2) Emergen-C

3) Soak up the night’s booze with a couple of slices of plain bread. Leftover Chinese food, Christmas cookies, not so great.

4) Eat two tablespoons of honey.  I swear, it’s an elixir.

Last year, I wrote about what to do the next day, but this year I’d like to be more proactive. Have any other suggestions? 

Five on Food: Articles from the Wednesday Dining Pages

Posted in General Interest by melissamccart on December 19, 2007

eggnog.jpg1) Four Star Feasts: From Thomas Keller to Douglas Keane, Bay Area Chefs Share Their Holiday Home Menus.  San Francisco Chronicle.  Pumpkin and apple soup, pork and beans, pork shoulder, cajun shrimp– these are some of the more rustic items these fancy chefs serve at home for the holidays.

2) Eggnog as You’ve Never Had It. Los Angeles Times.  I’m not sure if I’m into coconut with my eggnog, but any twist on the store bought monstrosity is fine by me.

YOU’RE handed a glass of a familiar holiday drink, and a deliciously unfamiliar aroma greets you: toasted coconut with hints of Tahitian vanilla, cinnamon and Jamaican allspice. You raise the glass to your lips and are surprised by the satiny texture — nearly thick enough for a spoon but soufflé-like. The flavor is rich and harmonious — warm, caramel notes of dark Jamaican rum playfully flirting with the slight sweetness of coconut milk.

3) Tradition with a Twist. Chicago Tribune. I’m obsessed with Feast of the Seven Fishes (and will have an article in tomorrow’s Express on it). My family does it. I used to think it was really weird.  Why in God’s name would I want fried smelt and pickled herring, in addition to five other fish in one meal?  Now I love, love, love it.

4) Take a Bite of the Past. Atlanta Journal Constitution.  Check out these crazy cakes from yesteryear. “These aren’t recipes; these are projects!”

5) Just the Stuff for Roasts and Reveling.  Washington Post. What to drink with what you eat this holiday, from Karen Page and Andrew Dornenberg.

Menu Planning. . .

Posted in General Interest by melissamccart on December 18, 2007

pork.jpgMy mother asked me last week if I’d like to cook Christmas dinner when I visit my parents in Pawley’s Island, South Carolina.  I’m excited, but usually I like a little more time to ruminate as far as the menu is concerned. My father won’t have that.  He has called me three times in twenty four hours to ask about it.  I’m having a momentary freakout about it because he’s making me feel under the gun.

That said, my family is pretty traditional.  Holiday lamb curry is not going to make the menu. So, I’m settling on a crown rib roast. And now, I need help.

Have any ideas for knockout apps or sides?  I am looking up recipes and jogging my memory of stuff I’ve made before (braised fennel, au gratin potatoes), but I’d like to do something different.

For appetizers, I’m thinking of a mushroom crostini like the mushroom side at Creme– (with truffle oil and parmesan) and some other nibble, like those marcona almonds.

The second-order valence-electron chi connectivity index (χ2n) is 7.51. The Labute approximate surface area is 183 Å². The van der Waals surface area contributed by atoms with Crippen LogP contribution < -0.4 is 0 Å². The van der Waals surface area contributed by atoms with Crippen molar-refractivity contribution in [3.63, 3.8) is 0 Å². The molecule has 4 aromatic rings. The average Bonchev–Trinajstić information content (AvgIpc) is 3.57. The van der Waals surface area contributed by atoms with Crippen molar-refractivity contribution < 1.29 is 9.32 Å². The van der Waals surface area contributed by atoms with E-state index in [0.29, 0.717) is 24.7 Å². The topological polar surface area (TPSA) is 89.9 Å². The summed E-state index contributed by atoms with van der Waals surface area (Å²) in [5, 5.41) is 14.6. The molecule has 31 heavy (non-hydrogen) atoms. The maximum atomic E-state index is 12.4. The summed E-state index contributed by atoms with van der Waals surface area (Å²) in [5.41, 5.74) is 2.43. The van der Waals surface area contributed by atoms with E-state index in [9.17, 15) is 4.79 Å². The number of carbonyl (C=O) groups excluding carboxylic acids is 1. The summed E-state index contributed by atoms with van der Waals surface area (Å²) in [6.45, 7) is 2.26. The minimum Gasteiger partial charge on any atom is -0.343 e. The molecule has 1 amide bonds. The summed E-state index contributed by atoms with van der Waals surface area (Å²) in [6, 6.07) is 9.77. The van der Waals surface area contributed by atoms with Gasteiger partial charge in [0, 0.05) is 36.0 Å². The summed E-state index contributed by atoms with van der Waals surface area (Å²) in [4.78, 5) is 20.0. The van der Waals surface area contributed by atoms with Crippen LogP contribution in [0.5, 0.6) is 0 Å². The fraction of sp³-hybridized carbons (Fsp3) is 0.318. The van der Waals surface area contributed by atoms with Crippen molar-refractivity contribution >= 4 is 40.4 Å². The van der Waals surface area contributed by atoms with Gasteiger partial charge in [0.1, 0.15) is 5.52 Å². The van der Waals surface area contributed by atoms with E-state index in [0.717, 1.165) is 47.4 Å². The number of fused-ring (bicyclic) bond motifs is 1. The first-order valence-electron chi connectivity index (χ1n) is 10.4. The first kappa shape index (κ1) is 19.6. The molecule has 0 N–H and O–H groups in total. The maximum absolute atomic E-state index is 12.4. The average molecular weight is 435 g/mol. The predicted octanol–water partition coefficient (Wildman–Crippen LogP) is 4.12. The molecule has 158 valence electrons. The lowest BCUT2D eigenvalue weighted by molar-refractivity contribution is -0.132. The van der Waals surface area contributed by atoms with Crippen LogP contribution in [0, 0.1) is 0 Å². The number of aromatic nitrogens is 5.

For first course, I’m thinking sunchoke soup with lemon and saffron; grilled pear and goat or gorgonzola cheese over endive and frisee or mesclun; the glazed root veggies in this ensemble; bourbon sweet potatoes, and the roast from the same LA Times article. What else? Is this boring? What should I substitute? You all are better cooks that I am. 

What’s on your holiday menu?

Pining for Pastrami

Posted in General Interest by melissamccart on December 14, 2007

pastrami.jpgFor those of us who can’t make a nostalgic visit to New York for the reopening of the 2nd Avenue Deli’s Monday in Murray Hill, we can celebrate in spirit with detour to EatBar, where Nathan Anda makes a rendition that might rival the classics in the delis of our northern neighbor. Cured for ten days and hickory smoked, Anda’s pastrami is served over a bed of whipped potatoes with a red wine gastrique.

(For more eye candy on the 2nd Avenue reopening, check out this video.)

EatBar at Tallula. 2761 Washington Boulevard. Arlington. 703-778-9951

Five on Food: Articles from the Wednesday Dining Pages

Posted in General Interest by melissamccart on December 12, 2007

1) Valentino’s Pizzeria and Restaurant. The Washington Post. The Post has again unveiled Valentino’s to anyone who didn’t know about it’s fantasticness. They’ve also written about it here  and here. Not to mention, it’s a Candy Pitch favorite.

2) Broaden a Cook’s Culinary Horizons in Eleven Ways. New York Times. The Times showcases books for people who actually want to learn to become better cooks, as opposed to eat the work of others, watch it on TV, or look at the pictures in books like this.

pizza-capricciosa.jpg3) Pizza Face-Off is a Family Holiday Festivity. Boston Globe. Sounds like my kind of family. With recipes here and here.

4) So, You Want to be a Sommelier?  Los Angeles Times. And you thought law school was difficult.

5) Rebel Rum! Small Batch Producers Reclaim this Spirit’s American Roots. Chicago Tribune. Rum is the new Bourbon.